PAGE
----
our minority populations feel less attachment to the country in which
they live? Second, what political, economic, and cultural factors
strengthen or weaken the national attachment of minority populations?
Living in a divided nation makes it harder to be a patriot. We have
to decide how to advocate for the country as a whole as opposed to
merely our own perspective. Commitment and criticism are steps one and
two of patriotism, but the third step - service - is more difficult:
Service by mouth and by action, by learning, educating and advocating.
This kind of service makes you the truest type of patriot, one willing
to work for change instead of only asking for it.
It is a well-known economic principle that for development to be
achieved by a society, the people have to be the driving force behind
it. All development undertakings must involve the people, who ought to
be seen in the initiation and implementation stages of development
projects. Fulfilment of these conditions do not in any way guarantee
development in the absence of unity and harmony among the people. This
is because no objective, however great the aspiration might be, is
attainable on the basis of individualism. Several people have to strive
together if even the simplest of things is to be achieved.
Independence Day is celebrated in
grandeur every year
It is, therefore, that I reiterate that on the 65th anniversary of
our independence we have to seriously ponder and contemplate on the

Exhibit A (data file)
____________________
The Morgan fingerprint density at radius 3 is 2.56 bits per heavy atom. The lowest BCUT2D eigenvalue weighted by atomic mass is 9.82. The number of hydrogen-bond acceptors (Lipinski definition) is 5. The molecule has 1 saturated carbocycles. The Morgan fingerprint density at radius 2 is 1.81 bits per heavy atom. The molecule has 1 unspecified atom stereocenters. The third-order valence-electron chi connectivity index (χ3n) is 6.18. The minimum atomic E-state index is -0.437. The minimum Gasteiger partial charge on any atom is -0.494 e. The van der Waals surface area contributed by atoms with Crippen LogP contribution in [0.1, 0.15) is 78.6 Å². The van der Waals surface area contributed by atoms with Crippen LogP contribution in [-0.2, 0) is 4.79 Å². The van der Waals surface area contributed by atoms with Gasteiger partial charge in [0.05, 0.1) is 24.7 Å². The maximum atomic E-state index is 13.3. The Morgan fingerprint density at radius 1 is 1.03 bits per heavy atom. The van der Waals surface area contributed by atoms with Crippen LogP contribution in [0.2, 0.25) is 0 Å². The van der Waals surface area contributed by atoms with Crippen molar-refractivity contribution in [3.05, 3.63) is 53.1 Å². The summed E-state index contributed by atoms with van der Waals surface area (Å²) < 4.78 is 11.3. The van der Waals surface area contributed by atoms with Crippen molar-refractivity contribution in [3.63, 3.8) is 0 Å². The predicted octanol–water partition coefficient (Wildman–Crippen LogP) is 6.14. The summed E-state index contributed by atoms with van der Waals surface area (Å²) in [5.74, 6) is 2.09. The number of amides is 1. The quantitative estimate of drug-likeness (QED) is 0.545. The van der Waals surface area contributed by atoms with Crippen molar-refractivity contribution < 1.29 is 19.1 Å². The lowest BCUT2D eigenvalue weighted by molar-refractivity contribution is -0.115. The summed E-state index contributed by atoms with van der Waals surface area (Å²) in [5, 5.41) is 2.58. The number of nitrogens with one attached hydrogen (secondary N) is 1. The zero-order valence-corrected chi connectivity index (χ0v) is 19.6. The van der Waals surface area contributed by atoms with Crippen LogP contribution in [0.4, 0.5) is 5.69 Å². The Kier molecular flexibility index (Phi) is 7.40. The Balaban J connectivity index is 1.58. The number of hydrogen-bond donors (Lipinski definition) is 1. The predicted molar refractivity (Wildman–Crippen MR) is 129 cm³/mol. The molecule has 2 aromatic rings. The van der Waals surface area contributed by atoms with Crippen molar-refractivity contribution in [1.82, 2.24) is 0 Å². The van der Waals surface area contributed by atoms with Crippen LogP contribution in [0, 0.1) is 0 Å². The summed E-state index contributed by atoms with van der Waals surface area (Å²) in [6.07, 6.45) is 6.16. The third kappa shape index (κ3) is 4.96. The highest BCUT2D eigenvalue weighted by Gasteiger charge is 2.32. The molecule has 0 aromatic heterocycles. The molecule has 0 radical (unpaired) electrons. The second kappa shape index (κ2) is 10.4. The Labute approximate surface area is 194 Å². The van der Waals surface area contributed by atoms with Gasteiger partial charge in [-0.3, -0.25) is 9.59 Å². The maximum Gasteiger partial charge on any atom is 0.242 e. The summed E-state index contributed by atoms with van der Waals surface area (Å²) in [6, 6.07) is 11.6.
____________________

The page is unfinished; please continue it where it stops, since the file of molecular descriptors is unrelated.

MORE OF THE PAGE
theme of ‘National Unity and Patriotism’. This theme is indeed apt and
highly relevant, because it requires every Sri Lankan, young and old, at
home and abroad, to take a deeper reflection of what it takes to achieve
our national vision and even surpass the development targets that we
have set for ourselves over the years.
Much of the social and economic progress have been achieved in the
past 65 years. The signs are already boldly written on every Sri Lankan
in the sense of the many opportunities that have been provided to enable
him/her to live in better and much improved conditions of living.
However, despite these achievements, we should all recognise the added
unrelenting effort that is needed to make our country Asia’s success
story when it comes to peace, development, progress and prosperity.
President Mahinda Rajapaksa has often said that the advancement of
every Sri Lankan, regardless of affiliations in terms of politics,
religion or race, is his utmost priority. The assurance presents to the
nation’s citizens to take ownership of national development
undertakings, so that collectively, we can accomplish our common
aspirations. As we take stock to commemorate the 65th anniversary of our
freedom from foreign rule, we should at all times remember that where
there is unity, there will always be peace and tranquillity.
When unity is secured, all other development facilities will fall in
to place because everybody will continue to work towards the progress of
the society; this accelerates the overall development process. On the
other hand, when disunity is the order of the day, the resultant effect
is total negligence. It is, therefore, fundamental that, at least for
the sake of our future generations, we come together as one - as Sri
Lankans - in pursuit of our collective aspirations.
With everything that we do as Sri Lankans, we should always remember
our national pledge, which teaches us that we must stand together and
move forward as one people, for if we insist on pursuing our goals
without keeping the collective objective in mind, we shall be divided,
and divided we shall fall.
The country belongs to all of us and it is a collective
responsibility to deliver its development.
This is the lesson on patriotism. And, this must be our pledge for
this Independence Day and beyond.